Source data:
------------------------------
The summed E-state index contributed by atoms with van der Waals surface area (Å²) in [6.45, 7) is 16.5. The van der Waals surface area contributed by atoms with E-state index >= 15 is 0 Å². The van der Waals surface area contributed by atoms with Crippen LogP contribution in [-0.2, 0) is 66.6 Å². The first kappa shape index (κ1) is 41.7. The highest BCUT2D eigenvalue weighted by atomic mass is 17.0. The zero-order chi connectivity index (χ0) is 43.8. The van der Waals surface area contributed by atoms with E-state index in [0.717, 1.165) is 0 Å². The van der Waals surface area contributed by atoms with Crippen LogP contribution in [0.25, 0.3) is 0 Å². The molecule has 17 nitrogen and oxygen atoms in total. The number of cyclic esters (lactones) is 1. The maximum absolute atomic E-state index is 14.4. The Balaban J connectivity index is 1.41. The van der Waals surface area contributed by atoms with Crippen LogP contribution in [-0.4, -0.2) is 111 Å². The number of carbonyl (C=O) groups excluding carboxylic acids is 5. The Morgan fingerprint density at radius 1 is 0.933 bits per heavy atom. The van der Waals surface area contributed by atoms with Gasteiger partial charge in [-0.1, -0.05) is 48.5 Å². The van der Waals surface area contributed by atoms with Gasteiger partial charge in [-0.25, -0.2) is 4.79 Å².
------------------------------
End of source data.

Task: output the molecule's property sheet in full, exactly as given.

The summed E-state index contributed by atoms with van der Waals surface area (Å²) in [6.45, 7) is 16.5. The van der Waals surface area contributed by atoms with E-state index >= 15 is 0 Å². The van der Waals surface area contributed by atoms with Crippen LogP contribution in [-0.2, 0) is 66.6 Å². The first kappa shape index (κ1) is 41.7. The highest BCUT2D eigenvalue weighted by atomic mass is 17.0. The zero-order chi connectivity index (χ0) is 43.8. The van der Waals surface area contributed by atoms with E-state index in [0.717, 1.165) is 0 Å². The van der Waals surface area contributed by atoms with Crippen LogP contribution in [0.25, 0.3) is 0 Å². The molecule has 17 nitrogen and oxygen atoms in total. The number of cyclic esters (lactones) is 1. The maximum absolute atomic E-state index is 14.4. The Balaban J connectivity index is 1.41. The van der Waals surface area contributed by atoms with Crippen LogP contribution in [-0.4, -0.2) is 111 Å². The number of carbonyl (C=O) groups excluding carboxylic acids is 5. The Morgan fingerprint density at radius 1 is 0.933 bits per heavy atom. The van der Waals surface area contributed by atoms with Gasteiger partial charge in [-0.1, -0.05) is 48.5 Å². The van der Waals surface area contributed by atoms with Gasteiger partial charge in [-0.25, -0.2) is 4.79 Å².